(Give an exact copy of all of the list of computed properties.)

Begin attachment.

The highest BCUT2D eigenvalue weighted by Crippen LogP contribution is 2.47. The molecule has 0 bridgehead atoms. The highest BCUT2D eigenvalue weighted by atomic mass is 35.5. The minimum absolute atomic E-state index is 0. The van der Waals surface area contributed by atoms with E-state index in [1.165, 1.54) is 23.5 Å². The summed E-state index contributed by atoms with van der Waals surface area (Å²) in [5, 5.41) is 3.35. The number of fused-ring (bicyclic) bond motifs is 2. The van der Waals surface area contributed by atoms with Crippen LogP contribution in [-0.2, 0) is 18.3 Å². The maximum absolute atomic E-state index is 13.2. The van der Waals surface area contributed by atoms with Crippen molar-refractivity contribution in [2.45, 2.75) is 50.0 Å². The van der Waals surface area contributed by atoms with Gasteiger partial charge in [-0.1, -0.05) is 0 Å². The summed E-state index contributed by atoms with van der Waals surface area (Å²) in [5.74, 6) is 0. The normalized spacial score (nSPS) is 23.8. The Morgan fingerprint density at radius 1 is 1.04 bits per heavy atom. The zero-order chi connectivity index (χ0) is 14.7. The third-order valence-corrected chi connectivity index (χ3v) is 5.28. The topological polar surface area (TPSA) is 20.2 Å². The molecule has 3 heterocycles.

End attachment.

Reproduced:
The highest BCUT2D eigenvalue weighted by Crippen LogP contribution is 2.47. The molecule has 0 bridgehead atoms. The highest BCUT2D eigenvalue weighted by atomic mass is 35.5. The minimum absolute atomic E-state index is 0. The van der Waals surface area contributed by atoms with E-state index in [1.165, 1.54) is 23.5 Å². The summed E-state index contributed by atoms with van der Waals surface area (Å²) in [5, 5.41) is 3.35. The number of fused-ring (bicyclic) bond motifs is 2. The van der Waals surface area contributed by atoms with Crippen LogP contribution in [-0.2, 0) is 18.3 Å². The maximum absolute atomic E-state index is 13.2. The van der Waals surface area contributed by atoms with Crippen molar-refractivity contribution in [2.45, 2.75) is 50.0 Å². The van der Waals surface area contributed by atoms with Gasteiger partial charge in [-0.1, -0.05) is 0 Å². The summed E-state index contributed by atoms with van der Waals surface area (Å²) in [5.74, 6) is 0. The normalized spacial score (nSPS) is 23.8. The Morgan fingerprint density at radius 1 is 1.04 bits per heavy atom. The zero-order chi connectivity index (χ0) is 14.7. The third-order valence-corrected chi connectivity index (χ3v) is 5.28. The topological polar surface area (TPSA) is 20.2 Å². The molecule has 3 heterocycles.